Integrating Black Liquor Gasification with Pulping - Process Simulation, Economics and Potential Benefits

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Title: Integrating Black Liquor Gasification with Pulping - Process Simulation, Economics and Potential Benefits
Author: Lindstrom, Mathias Erik Vilhelm
Advisors: Hasan Jameel, Committee Chair
Hou-min Chang, Committee Member
Adrianna Kirkman, Committee Co-Chair
Michael Overcash, Committee Member
Abstract: Gasification of black liquor could drastically increase the flexibility and improve the profit potential of a mature industry. The continuous efforts made in the area of black liquor gasification (BLG) are bringing this technology closer to commercial realization and potential wide-spread implementation. Research exploring the integration of BLG into the kraft process and the potential of BLG enabled modified pulping technologies on modern pulping operations is important to support this effort. The following effort is focused on such research, utilizing laboratory pulping experiments and process simulation. The separation of sodium and sulfur achieved through gasification of recovered black liquor can be utilized in processes like modified continuous cooking, split sulfidity and green liquor pretreatment pulping, and polysulfide-anthraquinone pulping to improve pulp yield and properties. Laboratory pulping protocols have been developed for these modified pulping technologies and different process options evaluated. The process simulation work around BLG has led to the development of a WinGEMS module for the low temperature MTCI steam reforming process, and case studies comparing a simulated conventional kraft process to different process options built around the implementation of a BLG unit operation into the kraft recovery cycle. The implementation of gasification, functioning as the core of wood pulping recovery operations in a biorefinery, would enable the application of modified pulping technologies while creating a synthetic product gas that could be utilized in the production of value added products in addition to wood pulp. The evaluated modified pulping technologies have indicated the potential of yield increases of 1-3% points with improved product quality, and the potential for capital and operating cost savings relative to the conventional kraft process. Process simulation work has shown that the net variable operating cost for a pulping process using BLGCC is highly dependent on the cost of lime kiln fuel and the selling price of green power to the grid. Under the initial assumptions taken in the performed case study, the BLGCC process combined with split sulfidity or PSAQ pulping operations had net variable operating cost 2-4% greater than the kraft reference. When comparing the BLG cases to the MCC reference, the net variable operating cost break even point based on lime kiln fuel cost is about $47⁄barrel for the split sulfidity and lower charge polysulfide processes, and about $38—barrel for the higher polysulfide charge process. This is significantly lower than assumed kiln fuel price of $60/barrel used in this work. If the sales price for power to the grid could be increased through green power credits from 3.5 to 6 ⁄KWh cost savings of about $40—ODtP could be realized in the investigated BLG processes. Other alternatives to improve the process economics around BLG would be to modify or eliminate the lime kiln unit operations, utilizing high sulfidity green liquor pretreatment, PSAQ with auto-causticization, or converting the process to mini-sulfide sulfite-AQ.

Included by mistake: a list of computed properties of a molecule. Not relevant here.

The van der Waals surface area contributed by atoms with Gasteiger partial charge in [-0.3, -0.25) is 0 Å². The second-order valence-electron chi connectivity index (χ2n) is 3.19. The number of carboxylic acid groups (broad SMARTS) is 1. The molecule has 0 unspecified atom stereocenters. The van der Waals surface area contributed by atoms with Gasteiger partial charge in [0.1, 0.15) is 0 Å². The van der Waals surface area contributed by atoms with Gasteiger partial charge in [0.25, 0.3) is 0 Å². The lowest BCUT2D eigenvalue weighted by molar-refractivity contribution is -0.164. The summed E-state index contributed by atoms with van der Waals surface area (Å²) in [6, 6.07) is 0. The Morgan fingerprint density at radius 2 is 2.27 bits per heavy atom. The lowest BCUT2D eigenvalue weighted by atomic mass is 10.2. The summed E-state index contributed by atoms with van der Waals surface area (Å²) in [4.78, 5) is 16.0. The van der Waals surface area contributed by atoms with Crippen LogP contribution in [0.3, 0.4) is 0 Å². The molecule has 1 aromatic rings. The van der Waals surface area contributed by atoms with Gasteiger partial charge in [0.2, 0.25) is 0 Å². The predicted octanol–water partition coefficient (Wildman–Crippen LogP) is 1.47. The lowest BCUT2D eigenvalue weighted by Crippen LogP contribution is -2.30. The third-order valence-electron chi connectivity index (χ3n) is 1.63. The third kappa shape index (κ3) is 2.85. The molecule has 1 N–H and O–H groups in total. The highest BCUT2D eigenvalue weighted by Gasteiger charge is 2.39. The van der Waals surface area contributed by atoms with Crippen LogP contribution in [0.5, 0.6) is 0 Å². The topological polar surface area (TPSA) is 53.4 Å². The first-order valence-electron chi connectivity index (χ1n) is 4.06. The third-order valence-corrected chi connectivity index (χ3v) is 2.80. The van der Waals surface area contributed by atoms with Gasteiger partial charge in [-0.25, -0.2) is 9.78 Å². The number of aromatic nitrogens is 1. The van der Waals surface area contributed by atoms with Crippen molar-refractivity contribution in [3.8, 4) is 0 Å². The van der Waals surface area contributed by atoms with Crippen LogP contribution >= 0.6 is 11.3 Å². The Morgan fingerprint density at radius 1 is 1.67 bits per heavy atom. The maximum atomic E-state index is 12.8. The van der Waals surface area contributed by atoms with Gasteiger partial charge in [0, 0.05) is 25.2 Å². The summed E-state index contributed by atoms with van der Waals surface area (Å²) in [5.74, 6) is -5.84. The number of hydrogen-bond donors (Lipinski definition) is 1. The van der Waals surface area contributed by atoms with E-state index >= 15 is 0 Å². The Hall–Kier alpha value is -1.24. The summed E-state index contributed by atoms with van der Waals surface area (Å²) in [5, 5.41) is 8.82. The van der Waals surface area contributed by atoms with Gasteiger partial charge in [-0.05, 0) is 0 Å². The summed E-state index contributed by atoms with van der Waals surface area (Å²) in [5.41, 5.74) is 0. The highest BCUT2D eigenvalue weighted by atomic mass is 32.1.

Date: 2008-05-08
Degree: PhD
Discipline: Wood and Paper Science
URI: http://www.lib.ncsu.edu/resolver/1840.16/4375


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